Detailed information about travel and transport is available on the Ministry of Transport website.
Detailed table about the settings at each Alert Level [PDF, 1.7 MB]

Other travel, eg holidays, should not be undertaken.

At-risk people:
People at higher-risk of severe illness - older people, or those with underlying medical conditions - are encouraged to stay home where possible, and take additional precautions when leaving home, like avoiding supermarkets, or touching any surfaces. 

Consider getting others to deliver your supermarket shop, or ordering online.

People over 70 and other higher-risk groups have the same rights as everyone else to go to work, to exercise and to access essential services like supermarkets and banks.

While the basic rules under Alert Level 3 are the same for everybody, people over 70 and people with specific health conditions need to be especially careful.

If you are at risk, talk to your employer and agree on work and leave arrangements. The COVID-19 Leave Support Scheme has been expanded to all businesses, organisations, and self-employed people.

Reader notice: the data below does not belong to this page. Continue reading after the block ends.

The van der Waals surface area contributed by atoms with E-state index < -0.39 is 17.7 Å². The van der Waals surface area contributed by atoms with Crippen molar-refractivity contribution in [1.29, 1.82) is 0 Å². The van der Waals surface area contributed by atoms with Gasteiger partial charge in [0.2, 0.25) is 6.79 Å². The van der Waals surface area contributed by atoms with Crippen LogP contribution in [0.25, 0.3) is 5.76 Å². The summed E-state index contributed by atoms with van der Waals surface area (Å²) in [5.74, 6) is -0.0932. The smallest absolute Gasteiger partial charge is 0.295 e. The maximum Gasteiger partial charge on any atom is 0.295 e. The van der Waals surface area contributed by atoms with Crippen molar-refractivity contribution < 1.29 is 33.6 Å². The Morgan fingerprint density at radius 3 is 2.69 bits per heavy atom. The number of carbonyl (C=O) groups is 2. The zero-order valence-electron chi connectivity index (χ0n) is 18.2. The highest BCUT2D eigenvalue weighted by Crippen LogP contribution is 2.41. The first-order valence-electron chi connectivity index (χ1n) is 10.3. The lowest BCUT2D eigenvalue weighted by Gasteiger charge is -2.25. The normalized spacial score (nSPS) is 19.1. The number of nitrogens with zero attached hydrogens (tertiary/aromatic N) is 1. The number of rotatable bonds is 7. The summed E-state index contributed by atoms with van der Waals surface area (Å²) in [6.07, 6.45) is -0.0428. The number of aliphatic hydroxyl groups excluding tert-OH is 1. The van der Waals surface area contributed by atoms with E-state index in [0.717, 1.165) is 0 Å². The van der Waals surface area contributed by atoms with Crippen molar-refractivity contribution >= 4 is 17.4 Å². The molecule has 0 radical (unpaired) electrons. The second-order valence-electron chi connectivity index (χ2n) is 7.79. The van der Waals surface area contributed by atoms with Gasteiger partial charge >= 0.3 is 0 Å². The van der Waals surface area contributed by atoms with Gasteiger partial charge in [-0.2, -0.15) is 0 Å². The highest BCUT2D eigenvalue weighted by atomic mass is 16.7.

If they decide to stay at home, and cannot work from home, they should agree with their employer what their leave and pay arrangements will be.

Workers and businesses:
Most, but not all businesses can open under Alert Level 3. They must take health measures to keep their workers safe.
- Workers must work from home if they can
- Workplaces must operate safely – keeping one metre between workers, recording who is working together, limiting interaction between groups of workers, disinfecting surfaces, and maintaining high hygiene standards
- Retail and hospitality businesses can only open for delivery and contactless pre-ordered pick up – customers cannot enter stores. Your customers can pay online, over the phone or in a contactless way. Delivery or pick-up must also be contactless.
- Supermarkets, dairies and petrol stations can continue to allow customers into their stores, with the same restrictions and measures in place as Alert Level 4
- If your business requires close physical contact, it can’t operate.
- Businesses cannot offer services which involve face-to-face contact or sustained close contact (e.g. hairdressing, massage, house cleaning, or door-to-door salespeople)
- Other in-home services can be delivered if it is safe to do so (like tradespeople for repairs or installations) – keep two metre separation from those in the house